California's community colleges will soon have a new chancellor, who will have to decide how to wield limited power as the colleges try to build back from dramatic enrollment declines.
Leaders representing all segments of California’s education system share their reactions to the governor’s 2023-24 January budget proposal for California's public college and university systems.
Despite efforts to limit remedial classes in California, many colleges are still offering them. What would it take to eliminate these courses?
Five years after California adopted a law transforming remedial education, some colleges still have remedial classes. New legislation would make it difficult to keep them.
California has come so far in removing unfair barriers to community college students' academic success, but there's more work to do.
As community college students return to their campuses, many will find one new resource to count on: a hub where they can seek support in meeting their basic needs.
California Community Colleges must now offer a basic needs center at all 115 of its physical campuses. Most centers will offer food and housing support to begin.
Colleges are eager to get a piece of $115 million that was approved last year for free textbook programs. Chancellor's office officials say applications will be available within the next month.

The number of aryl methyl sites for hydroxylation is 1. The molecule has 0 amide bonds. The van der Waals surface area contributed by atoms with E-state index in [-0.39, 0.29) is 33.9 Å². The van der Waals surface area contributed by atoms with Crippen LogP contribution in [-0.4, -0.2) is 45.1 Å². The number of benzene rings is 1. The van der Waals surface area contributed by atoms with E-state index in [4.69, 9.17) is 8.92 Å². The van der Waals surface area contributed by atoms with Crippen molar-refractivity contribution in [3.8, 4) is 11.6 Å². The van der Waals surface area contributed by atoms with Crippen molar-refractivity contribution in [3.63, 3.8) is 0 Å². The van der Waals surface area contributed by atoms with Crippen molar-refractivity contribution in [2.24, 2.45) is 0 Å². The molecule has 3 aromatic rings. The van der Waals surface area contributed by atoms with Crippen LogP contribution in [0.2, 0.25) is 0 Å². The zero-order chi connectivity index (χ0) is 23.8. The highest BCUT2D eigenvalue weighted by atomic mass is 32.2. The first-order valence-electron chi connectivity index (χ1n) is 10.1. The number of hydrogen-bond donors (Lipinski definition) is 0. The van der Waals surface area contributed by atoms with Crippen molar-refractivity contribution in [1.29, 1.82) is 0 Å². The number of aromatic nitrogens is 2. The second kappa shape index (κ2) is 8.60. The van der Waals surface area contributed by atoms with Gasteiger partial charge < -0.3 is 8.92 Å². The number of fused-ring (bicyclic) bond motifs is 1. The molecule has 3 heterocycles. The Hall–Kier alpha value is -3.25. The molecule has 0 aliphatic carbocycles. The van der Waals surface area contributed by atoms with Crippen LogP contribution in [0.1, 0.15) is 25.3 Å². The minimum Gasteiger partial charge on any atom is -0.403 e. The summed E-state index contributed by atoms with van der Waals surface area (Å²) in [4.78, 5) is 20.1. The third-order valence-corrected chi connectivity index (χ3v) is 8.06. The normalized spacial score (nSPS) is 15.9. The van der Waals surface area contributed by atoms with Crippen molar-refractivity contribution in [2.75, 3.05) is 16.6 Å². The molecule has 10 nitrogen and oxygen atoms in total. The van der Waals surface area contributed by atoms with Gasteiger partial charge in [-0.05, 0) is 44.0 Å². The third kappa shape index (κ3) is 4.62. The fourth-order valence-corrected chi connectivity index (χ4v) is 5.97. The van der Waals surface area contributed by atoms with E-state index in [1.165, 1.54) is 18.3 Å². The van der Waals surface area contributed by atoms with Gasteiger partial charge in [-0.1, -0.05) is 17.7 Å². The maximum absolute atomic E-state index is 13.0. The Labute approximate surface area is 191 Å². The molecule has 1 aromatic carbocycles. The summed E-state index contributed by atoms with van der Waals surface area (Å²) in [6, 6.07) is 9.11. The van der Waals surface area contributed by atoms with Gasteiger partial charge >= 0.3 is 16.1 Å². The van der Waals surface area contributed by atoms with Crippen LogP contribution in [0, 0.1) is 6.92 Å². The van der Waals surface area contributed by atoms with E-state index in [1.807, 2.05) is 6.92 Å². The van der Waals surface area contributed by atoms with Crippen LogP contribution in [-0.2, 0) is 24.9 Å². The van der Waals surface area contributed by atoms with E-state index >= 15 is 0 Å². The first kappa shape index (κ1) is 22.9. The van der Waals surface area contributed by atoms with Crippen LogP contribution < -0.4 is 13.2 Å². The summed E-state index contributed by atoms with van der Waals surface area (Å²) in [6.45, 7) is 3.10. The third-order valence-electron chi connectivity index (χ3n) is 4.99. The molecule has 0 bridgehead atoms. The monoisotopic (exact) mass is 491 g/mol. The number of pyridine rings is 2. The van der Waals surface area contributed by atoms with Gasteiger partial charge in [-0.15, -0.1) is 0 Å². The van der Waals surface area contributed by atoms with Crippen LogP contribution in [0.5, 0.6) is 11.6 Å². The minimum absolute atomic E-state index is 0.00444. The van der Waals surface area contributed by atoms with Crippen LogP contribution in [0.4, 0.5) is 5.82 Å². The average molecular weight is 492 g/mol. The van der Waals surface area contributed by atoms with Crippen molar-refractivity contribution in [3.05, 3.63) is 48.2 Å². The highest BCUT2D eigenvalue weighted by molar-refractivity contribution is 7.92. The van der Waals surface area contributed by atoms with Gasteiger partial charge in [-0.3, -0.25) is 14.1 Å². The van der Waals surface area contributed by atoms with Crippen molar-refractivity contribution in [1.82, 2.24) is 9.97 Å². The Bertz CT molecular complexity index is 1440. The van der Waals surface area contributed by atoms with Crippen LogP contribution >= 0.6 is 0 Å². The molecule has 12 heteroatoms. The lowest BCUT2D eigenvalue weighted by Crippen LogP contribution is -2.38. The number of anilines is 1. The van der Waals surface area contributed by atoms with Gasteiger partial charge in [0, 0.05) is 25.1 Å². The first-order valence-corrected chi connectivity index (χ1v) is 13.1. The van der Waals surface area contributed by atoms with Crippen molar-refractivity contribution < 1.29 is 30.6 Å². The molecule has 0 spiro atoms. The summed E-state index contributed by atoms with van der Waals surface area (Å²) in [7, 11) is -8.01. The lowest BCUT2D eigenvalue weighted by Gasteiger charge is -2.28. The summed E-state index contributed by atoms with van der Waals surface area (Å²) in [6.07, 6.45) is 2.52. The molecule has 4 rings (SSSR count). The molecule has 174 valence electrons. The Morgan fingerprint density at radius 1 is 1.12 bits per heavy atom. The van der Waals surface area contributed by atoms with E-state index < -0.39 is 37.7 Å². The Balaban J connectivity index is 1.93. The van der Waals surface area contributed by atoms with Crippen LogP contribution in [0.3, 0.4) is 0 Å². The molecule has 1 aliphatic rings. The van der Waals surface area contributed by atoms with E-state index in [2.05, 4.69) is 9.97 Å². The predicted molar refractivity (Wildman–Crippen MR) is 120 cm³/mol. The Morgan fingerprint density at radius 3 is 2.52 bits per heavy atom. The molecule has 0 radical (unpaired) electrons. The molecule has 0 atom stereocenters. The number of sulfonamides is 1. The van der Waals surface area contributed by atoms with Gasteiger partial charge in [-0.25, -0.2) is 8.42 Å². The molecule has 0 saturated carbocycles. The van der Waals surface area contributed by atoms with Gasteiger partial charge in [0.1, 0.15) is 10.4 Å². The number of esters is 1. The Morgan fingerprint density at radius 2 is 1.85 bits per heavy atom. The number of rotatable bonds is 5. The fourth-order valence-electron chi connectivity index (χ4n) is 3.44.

Eloy Ortiz Oakley says he is “leaving the system in a really good place. We have the best budget we have ever had. Our team is really strong.”
The California Acceleration Project found that 47 colleges are planning to offer remedial math classes this fall. The group says AB 1705, newly proposed legislation is needed to address that trend.
After several colleges neglected to turn over data on application fraud and enrollment, systemwide chancellor's office will force their hand.
In exchange for five years of promised steady budget increases, UC and CSU commit to making progress toward key equity and efficiency goals and will publicly report on their progress.
After California Gov. Gavin Newsom last fall vetoed an overhaul of the state's main financial aid program, advocates for change are hopeful he will support their proposals this year.
A bill in the California Assembly would add to previous legislation by further restricting when a community college can require students to take remedial classes. Faculty association says it goes too far.
California community colleges may be in line for a $100 million cybersecurity upgrade to thwart scammers who have attempted to fraudulently enroll and get financial aid.